Metal Casting Technologies : MCT DEC 2017 (4TH QRT)
22 www.metals.rala.com.au METAL Casting Technologies 4th Quarter 2017 23 TECHNICAL FEATURE In producing irons based on pure charge materials the presence of Ce and other Rare Earth (RE) elements, which may arise from nodularization and/or inoculation treatments, can be counteracted by carefully controlled additions of subversive elements such as Sb and Bi [6-8, 19, 23]. These two elements can also be used to increase nodule number. In the use of antimony to offset any RE effects and hence prevent chunky graphite at slow cooling rates. an optimum RE/Sb ratio of 2 has been suggested with the % Sb addition of 0.03% . This work also found that with a 0.04% Sb addition some spiky graphite was formed. Other work suggests that 0.012% Sb additions can be successfully used to increase nodule number and prevent chunky graphite in 90mm thick sections . When attempting to increase nodule number in sections over 50mm thick in essentially ferritic grades of ductile iron it is suggested that any Sb addition should be limited to 0.005% and to situations where some pearlite presence is acceptable . Opinion on safe and optimum Sb additions is divided. Sb itself, if not correctly counteracted by Ce, will have a deleterious effect on graphite morphology Safe levels of Sb addition will vary with charge make-up, melt preparation & treatments, and the type of castings being produced, hence they must be determined by each foundry. Foundries must also be aware that any build-up of Sb content in foundry returns might also lead to future problems in microstructure control since Sb is not lost during re-melting. In addition, Sb, like Bi and Pb, can be absorbed in the hot refractory linings of melting furnaces and ladles and can be transferred back into subsequent melts. Compositional control of trace elements is a problem for most foundries since conventional spectrographic analysis may not have sufficient accuracy for trace but nevertheless significant and possibly damaging levels of Sb, Bi, Pb, Bi etc. Specialist analytical techniques are needed such as inductively coupled plasma mass spectrometry (ISP-MS), the use of which is covered in an ISO standard for the determination of the elements Sn, Sb, Ce, Pb and Bi in steel and iron . Antimony and its compounds can cause a number of health problems such as skin and mucous membrane irritations . Foundries using Sb additions must be aware of dangers posed by contact with Sb or from fume and dust during melting and other operations. Research on trace elements There is still considerable scope for research into the behaviour of trace elements such as Sb in cast irons, for example, towards improved understanding of their effects on graphite nucleation and growth, on eutectic carbide formation, and on matrix structure. Such research needs to further examine the cumulative and synergistic effects of the various trace elements including gaseous elements hydrogen, nitrogen and oxygen, and their influences on solidification and solid-state phase transformations at different cooling rates (section size effects). Like most casting alloys, cast irons are “again and again” materials being produced by continually recycling worn out or scrapped parts, steel scrap, foundry returns, etc. Much of the bought-in steel scrap used by iron-foundries is sourced as clippings or off-cuts from the auto industry which is now making increasing use of micro-alloyed low C steels (e.g. HSLA and dual-phase), re-phosphorized steels and Zn coated steels. Hence, both in steel scrap sources and produced iron castings, the levels of residual elements, especially carbide formers such as V, Mo, Ti, Cr, B, Nb and P etc. are expected to gradually increase. This increase is likely to give rise to greater incidence of intercellular eutectic and pearlitic carbides, to increase the difficulty of producing ferritic ductile grades and may also influence shrinkage behaviour. Figure 3. Ductile iron showing the presence of large amount of “chunky” graphite. X100 . Due to the hardness of their carbides contamination with Ti, Nb and V will adversely affect machinability. In solidification of ductile irons most elements, other than Ni and Si, tend to segregate to the intercellular regions. In these regions higher concentrations of residual elements i.e. from micro-alloyed steel scrap may also interact, especially in thicker casting sections, with original segregated trace subversive elements such as Sb, Pb, Bi and Ti and may increase the latter’s deleterious influences on graphite morphology. There is a need for statistical analysis studies to quantify any interaction effects of alloying and residual elements on the microstructures and properties of ductile and compacted graphite irons. One such study has examined how volume fraction of chunky graphite in a ductile iron can be related to composition in terms of the effects of Ce, Cu, La, P, Sb and Sn contents . Studies of the effects of Sb and other elements on the crystallography and formation of growth faults during graphite formation [e.g. 27-29] can lead to clearer understanding of the behaviour of both subversive and nodularizing elements. For example, from work on air and vacuum melts of Fe-C-Ce and Fe-C-Sb ternary alloys, it has been suggested that Ce has an indirect influence on graphite growth via its action as an oxygen scavenger, whereas Sb has a direct effect on graphite structure leading to formation of irregular bending of flake forms [28-29]. Transmission electron microscopy (TEM) of such flakes indicate that each flake comprises of several areas with different orientations resulting from changes in growth direction due to growth faulting or twinning which could have been promoted by the presence of Sb. This latter observation may be of relevance in studying the mechanism of modification by Sb of eutectic Silicon in Al-Si base casting alloys [30-32]. Sb can be used as an alternative to Strontium (Sr) to provide more persistent longer lasting modifying effects than Sodium (Na). Since both graphite and silicon are faceted phases with limited growth directions it would be interesting to compare the possibility and nature of any impurity induced twinning in each due to the presence of Antimony. n REFERENCES 1) J.F. Meredith: “The Influence of Deleterious Elements in Ductile Iron Castings”. METAL Casting Technologies (2004) Vol.50 September pp.32-33 . 2) J.F. Meredith: “The Influence of Common Elements in Ductile Iron”. METAL Casting Technologies (2011) Vol.57 March pp.42-45. 3) P.M . Cabanne et Al: “Production of Heavy and Thick Ductile Iron Castings: Process Review and Potential Defects”. Indian Foundry J. (2010) Vol.56 February pp.33-42. 4) J.T.H . Pearce: “Review of the effects of antimony on the wear resistance and mechanical properties of grey cast iron”. BCIRA Journal (1969) Vol.17 September pp.444-446. 5) R.H . Abhorn: “What Antimony May Do for You in Gray and Ductile Iron”. AFS Transactions (1976) Vol.84 pp.503-506. 6) J.D. Mullins: “Chunk Graphite Defects in Ductile Iron”. Sorelmetal News No. 93 (2006) March 2pp. 7) P. Larranaga et Al: “Effect of antimony on the eutectic reaction of heavy section spheroidal graphite castings”. Int. J. of Cast Metals Res. (2009) Vol.22 pp. 192-195. 8) X.G . Diao et Al: “Effect of antimony addition and section size on formation of chunky graphite in ductile iron”. Mat. Sc. & Technology (2011) Vol.27 pp.834-838. 9) I.M . Kovalov: “Antimony Cast Iron for Wear Resistance”. Russian Castings Production (1967) May pp.239-240. 10) J.F. Wallace et Al: “Factors Influencing the Ferrite Layer on the surface of Gray Iron Castings”. AFS Transactions (1975) Vol.83 pp. 531-549. 11) P.J. Rickards: “Ferrite in shell-moulded grey iron castings -a summary paper”. BCIRA Journal (1976) Vol.24 January pp.54-62. 12) V.V. Chistayakov; “Influence of Antimony on the growth and scale resistance of gray irons”. Russian Castings Production (1970) July pp.338 -339. 13) S. Dawson et Al: “The Effect of Metallurgical Variables on the Machinability of Compacted Graphite Iron”. Proceedings of SAE World Congress (2001) Detroit, US. Paper 2001-01-0409 pp.4 -16. 14) “Abnormal graphite forms in cast irons”. BCIRA Broadsheet 138-2 (1979) 4pp. 15) J.T.H . Pearce: “Microstructure in heavier section ductile irons”. METAL Casting Technologies (2014) Vol.60 December pp.26-29. 16) R. Barton: “Experience in the prevention of defects in nodular iron”. BCIRA Journal (1968) Vol.16 November pp.554-565. 17) “The effects of cerium in nodular (SG) iron”. BCIRA Broadsheet 211-6 (1986) 3pp. 18) R. Kalbom et Al: “On the solidification sequence of ductile iron castings containing chunky graphite”. Mat. Sc. & Eng. A (2005) Vol.413-414 pp.346-351. 19) M.J. Fallon: “Experiences in the Manufacture of Ductile Irons”. The Foundryman (1995) Vol.88 pp.308-318. 20) J. Lacaze et Al: “Effect of carbon equivalent on graphite formation in heavy section ductile iron parts”. Materials Science Forum (2010) Vol. 636-7 pp.523-530. 21) I. Karsay et Al: “Nickel alloyed ductile iron graphite structures”. AFS Transactions (1961) Vol.69 pp.672-679. 22) R. Logan et Al: “An Investigation of Chunky Graphite Defects in SiMo Iron used for High Temperature Applications”. Indian Foundry Journal (2011) Vol.57 pp.41-48. 23) L. Zhe et Al: “Influence of cooling rate and antimony addition content on graphite morphology and mechanical properties of a ductile”, China Foundry (2012) Vol.9 pp.114-118. 24) “Steel and iron – Determination of nine elements by the inductively coupled plasma mass spectrometric method: Part 1: Determination of tin, antimony, cerium, lead and bismuth”. ISO 16918-1:2009 (en), International Organization for Standardization. 25) R.G Cooper & A.P. Harrison: “The exposure to and health effects of antimony”. Indian J. of Occupational & Environmental Medicine (2009) Vol.13 pp.3-10. 26) J. Sertucha et Al: “Statistical Analysis of the Influence of Some Trace Elements on Chunky Graphite Formation in Heavy Section Nodular Iron Castings”. Met. & Mat. Trans. A (2013) Vol. 44 pp. 1159-1162. 27) J. Lacaze. “Trace elements and graphite shape degeneracy in nodular graphite cast irons”. International Journal of Metalcasting (2017) Vol. 11 pp. 44 -51. 28) K. Theuwissen et Al: “Effect of Ce and Sb on Primary Graphite Growth in Cast Irons”. Trans. Indian Institute of Metals (2012) Vol. 65 pp. 707-712. 29) K. Theuwissen et Al: “Structure of graphite precipitates in cast iron”. Carbon (2016) Vol. 96 pp.1120-1128. 30) A.K . Dahle et Al: “Eutectic modification and microstructure development in Al-Si Alloys”. Mat. Sc. & Eng. A (2005) Vol.413-414 December pp. 243-248. 31) H. Li and Q. Chai: “Study on Modification Mechanism of Antimony in Al-Si cast alloys”. Advanced Materials Research (2011) Vol.197-198 pp.1079-1085. 32) M. Tokar et Al: “The effect of Strontium and Antimony on the mechanical properties of Al-Si alloys”. Mat. Sc. & Eng. (2014) Vol.39 pp.69-79. THERE IS STILL CONSIDERABLE SCOPE FOR RESEARCH INTO THE BEHAVIOUR OF TRACE ELEMENTS SUCH AS SB IN CAST IRONS, FOR EXAMPLE, TOWARDS IMPROVED UNDERSTANDING OF THEIR EFFECTS ON GRAPHITE NUCLEATION AND GROWTH, ON EUTECTIC CARBIDE FORMATION, AND ON MATRIX STRUCTURE.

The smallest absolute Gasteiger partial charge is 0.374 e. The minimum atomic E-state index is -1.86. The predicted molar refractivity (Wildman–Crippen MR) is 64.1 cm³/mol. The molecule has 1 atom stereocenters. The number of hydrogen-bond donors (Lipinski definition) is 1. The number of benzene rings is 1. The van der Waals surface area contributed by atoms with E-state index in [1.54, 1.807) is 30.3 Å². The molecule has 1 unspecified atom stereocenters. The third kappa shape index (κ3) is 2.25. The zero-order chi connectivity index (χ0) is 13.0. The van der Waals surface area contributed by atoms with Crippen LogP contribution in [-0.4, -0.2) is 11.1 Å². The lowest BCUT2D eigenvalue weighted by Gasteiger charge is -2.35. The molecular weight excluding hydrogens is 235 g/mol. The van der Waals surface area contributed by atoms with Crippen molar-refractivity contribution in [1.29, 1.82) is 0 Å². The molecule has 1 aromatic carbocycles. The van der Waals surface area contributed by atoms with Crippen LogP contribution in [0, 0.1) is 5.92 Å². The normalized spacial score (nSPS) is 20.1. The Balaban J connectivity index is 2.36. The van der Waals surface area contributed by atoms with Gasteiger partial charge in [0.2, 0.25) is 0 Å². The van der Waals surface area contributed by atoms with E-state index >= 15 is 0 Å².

MCT MAR 2018 (1ST QRT)